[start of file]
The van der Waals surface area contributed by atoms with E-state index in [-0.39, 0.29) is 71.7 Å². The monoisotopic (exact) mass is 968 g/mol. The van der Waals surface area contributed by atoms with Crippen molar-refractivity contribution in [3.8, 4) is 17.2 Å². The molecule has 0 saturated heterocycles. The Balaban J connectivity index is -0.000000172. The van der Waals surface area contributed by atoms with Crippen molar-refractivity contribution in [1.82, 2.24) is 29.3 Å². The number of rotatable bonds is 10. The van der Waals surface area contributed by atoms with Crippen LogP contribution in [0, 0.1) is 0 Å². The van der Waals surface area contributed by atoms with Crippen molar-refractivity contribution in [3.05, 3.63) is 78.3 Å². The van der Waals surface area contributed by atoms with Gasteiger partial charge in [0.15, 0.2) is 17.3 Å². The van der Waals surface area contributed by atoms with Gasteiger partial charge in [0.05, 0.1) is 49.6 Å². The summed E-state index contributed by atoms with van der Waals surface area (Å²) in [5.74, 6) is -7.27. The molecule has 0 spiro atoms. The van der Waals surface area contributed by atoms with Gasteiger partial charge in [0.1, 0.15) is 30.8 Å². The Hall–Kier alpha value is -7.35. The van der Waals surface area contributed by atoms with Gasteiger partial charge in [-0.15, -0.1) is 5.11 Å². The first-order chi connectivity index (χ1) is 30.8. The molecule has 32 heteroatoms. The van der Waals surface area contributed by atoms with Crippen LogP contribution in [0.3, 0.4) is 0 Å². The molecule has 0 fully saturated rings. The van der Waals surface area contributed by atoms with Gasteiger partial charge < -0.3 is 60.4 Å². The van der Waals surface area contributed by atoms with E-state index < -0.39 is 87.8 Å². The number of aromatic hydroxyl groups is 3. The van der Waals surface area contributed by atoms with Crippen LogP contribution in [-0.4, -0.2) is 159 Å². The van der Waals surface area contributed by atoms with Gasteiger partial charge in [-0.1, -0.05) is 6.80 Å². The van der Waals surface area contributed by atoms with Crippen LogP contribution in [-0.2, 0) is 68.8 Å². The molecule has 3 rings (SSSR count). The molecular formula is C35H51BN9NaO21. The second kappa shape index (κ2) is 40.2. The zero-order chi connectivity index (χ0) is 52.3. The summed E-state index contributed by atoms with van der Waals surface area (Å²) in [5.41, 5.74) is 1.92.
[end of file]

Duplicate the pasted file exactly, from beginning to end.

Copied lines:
The van der Waals surface area contributed by atoms with E-state index in [-0.39, 0.29) is 71.7 Å². The monoisotopic (exact) mass is 968 g/mol. The van der Waals surface area contributed by atoms with Crippen molar-refractivity contribution in [3.8, 4) is 17.2 Å². The molecule has 0 saturated heterocycles. The Balaban J connectivity index is -0.000000172. The van der Waals surface area contributed by atoms with Crippen molar-refractivity contribution in [1.82, 2.24) is 29.3 Å². The number of rotatable bonds is 10. The van der Waals surface area contributed by atoms with Crippen LogP contribution in [0, 0.1) is 0 Å². The van der Waals surface area contributed by atoms with Crippen molar-refractivity contribution in [3.05, 3.63) is 78.3 Å². The van der Waals surface area contributed by atoms with Gasteiger partial charge in [0.15, 0.2) is 17.3 Å². The van der Waals surface area contributed by atoms with Gasteiger partial charge in [0.05, 0.1) is 49.6 Å². The summed E-state index contributed by atoms with van der Waals surface area (Å²) in [5.74, 6) is -7.27. The molecule has 0 spiro atoms. The van der Waals surface area contributed by atoms with Gasteiger partial charge in [0.1, 0.15) is 30.8 Å². The Hall–Kier alpha value is -7.35. The van der Waals surface area contributed by atoms with Gasteiger partial charge in [-0.15, -0.1) is 5.11 Å². The first-order chi connectivity index (χ1) is 30.8. The molecule has 32 heteroatoms. The van der Waals surface area contributed by atoms with Crippen LogP contribution in [0.3, 0.4) is 0 Å². The molecule has 0 fully saturated rings. The van der Waals surface area contributed by atoms with Gasteiger partial charge < -0.3 is 60.4 Å². The van der Waals surface area contributed by atoms with E-state index < -0.39 is 87.8 Å². The number of aromatic hydroxyl groups is 3. The van der Waals surface area contributed by atoms with Crippen LogP contribution in [-0.4, -0.2) is 159 Å². The van der Waals surface area contributed by atoms with Gasteiger partial charge in [-0.1, -0.05) is 6.80 Å². The van der Waals surface area contributed by atoms with Crippen LogP contribution in [-0.2, 0) is 68.8 Å². The molecule has 3 rings (SSSR count). The molecular formula is C35H51BN9NaO21. The second kappa shape index (κ2) is 40.2. The zero-order chi connectivity index (χ0) is 52.3. The summed E-state index contributed by atoms with van der Waals surface area (Å²) in [5.41, 5.74) is 1.92.